Years ago, I sat in a yoga workshop and, as is common practice, the instructor went around the room asking the participants if we had any health concerns that she should be aware of or issues that we would like to work on. When it was my turn, I shared that I have lupus and that some of my joints and especially my spine can be a bit cranky. At the first break a younger (most everyone in the workshop was younger than me) woman walked up to me and shared that she too had lupus, but that she had never told anyone outside of her immediate family.
Many who suffer from chronic illnesses have told me they are ashamed of the fact that they have them. Shame is an emotion in which the self is perceived as defective, unacceptable, or fundamentally damaged (Pedneault, 2009). I believe that shame is the reason many suffering from chronic illness do not share that they are sick—and I understand this completely. I too have experienced feelings of being defective or not enough. I am a person who is extremely conscientious. When lupus and other physical limitations prohibit me from fulfilling the tasks and roles I feel are important, I am ashamed. I do not want or like to be viewed as less than others or less than my best self.
Lupus and other chronic illnesses can rob a person of their identity. Imagine the active, engaged employee who is now on disability. This reality is all too common for those living with lupus and other chronic illnesses. Unable to go to work to earn the paycheck the family has counted on, these individuals not only feel physically unwell but are left adrift at home. The person now feels shame (unacceptable and defective) and guilt joins the party. Shame is often confused with guilt, which is a related but distinct emotion in which a specific behavior is viewed as unacceptable or wrong, rather than the entire self (Salters-Pedneault, nd).
It is difficult to form a new and positive identity of self when chronic illness is diagnosed, especially one that includes illness and may not include roles that were held in the past. We live in a society that values productivity and strives to get the most done in the shortest amount of time. The people we see in ads on TV and in magazines are healthy individuals. These feelings of shame and guilt are compounded by the fact that no one wants to feel like a burden to others or be a drain on their family. Chronic illness can be expensive and time consuming. Family resources that are budgeted for specific household expenses and sometimes fun must be reallocated to medications, tests and surgeries. This can place huge financial stressors on top of an already difficult emotional situation and the person with the disease may feel like a burden rather than a contributor to the family.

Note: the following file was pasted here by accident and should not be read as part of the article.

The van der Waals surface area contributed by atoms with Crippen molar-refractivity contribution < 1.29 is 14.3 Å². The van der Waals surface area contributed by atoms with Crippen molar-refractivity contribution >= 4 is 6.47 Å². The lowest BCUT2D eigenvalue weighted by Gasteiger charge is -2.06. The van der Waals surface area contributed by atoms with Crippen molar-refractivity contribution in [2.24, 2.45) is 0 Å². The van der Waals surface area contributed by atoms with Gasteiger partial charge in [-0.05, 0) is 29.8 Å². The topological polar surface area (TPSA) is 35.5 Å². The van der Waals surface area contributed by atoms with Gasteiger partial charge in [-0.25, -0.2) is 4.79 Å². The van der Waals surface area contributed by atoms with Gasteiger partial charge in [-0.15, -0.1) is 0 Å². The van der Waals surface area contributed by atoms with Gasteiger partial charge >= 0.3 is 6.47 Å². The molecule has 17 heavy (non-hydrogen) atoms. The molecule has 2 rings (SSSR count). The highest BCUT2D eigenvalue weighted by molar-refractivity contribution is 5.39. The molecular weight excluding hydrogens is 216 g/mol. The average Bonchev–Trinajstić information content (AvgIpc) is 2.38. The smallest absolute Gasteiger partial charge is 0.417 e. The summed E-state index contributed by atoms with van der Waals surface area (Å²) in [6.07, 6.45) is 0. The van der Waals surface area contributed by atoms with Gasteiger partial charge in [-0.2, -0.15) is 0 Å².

All of this is reality and often leaves the person at the center, the person with the illness, ashamed of the person he or she has become. I am extremely fortunate. I have an incredibly supportive family. Recently, I was complaining about the thousands of dollars we had to spend for a medication and treatment that I needed. My husband looked at me and said, ” Cindy, there is nothing more important to me in this world than you feeling good.” His comment kept me from slipping into despair over the situation. He has always been willing to do whatever it takes to support me. He knows I want to feel good. I know I am happier and a lot more fun to be around when I am not dragging through my days waiting for nightfall so I can go back to bed.
I also know that not everyone has a supportive family and for this I am very sorry. Shame is held at bay when I can talk about my feelings honestly without negative consequences and when love and support is given, even at the times when I feel unlovable myself. I do not always love Sick Cindy. It just isn’t who I want to be in life. Like my husband, I am much happier on the days I feel well. After a recent intravenous infusion, I saw a friend and she said, “Cindy, I can tell you are feeling better, your eyes sparkle again.” I like my sparkle; it makes shame and guilt run for the hills.
“Shame, Knowing, and Anthropology: On Robert I. Levy and the Study of Emotion” (Pedneault, 2009). Ethos. Berkeley: Vol. 33, Iss. 4; pg. 493, 6 pgs
Salters-Pedneault, K., PhD. (n.d.). “What is Shame?” Retrieved February 11, 2016, from http://bpd.about.com/od/glossary/g/shame.htm
About Cindy Coney: Ambassador of hope and author of The Wild Woman’s Guide to Living with Chronic Illness, Cindy Coney is a nationally acclaimed speaker, trainer, human resilience expert, and philanthropic force. Dedicated to helping both children and adults achieve optimal health and success, Cindy has taught thousands of people to move beyond coping with limitations to recapturing joy and fulfillment in their lives.
Diagnosed with lupus in 1980, Cindy has since driven a race car 124 miles per hour; completed the Chicago Marathon; championed countless nonprofit organizations; presented to the World Lupus Congress as a keynote speaker; and shared her inspiring, empowering story from Belize to Baltimore.
Follow Cindy’s Blog at www.cindyconey.com
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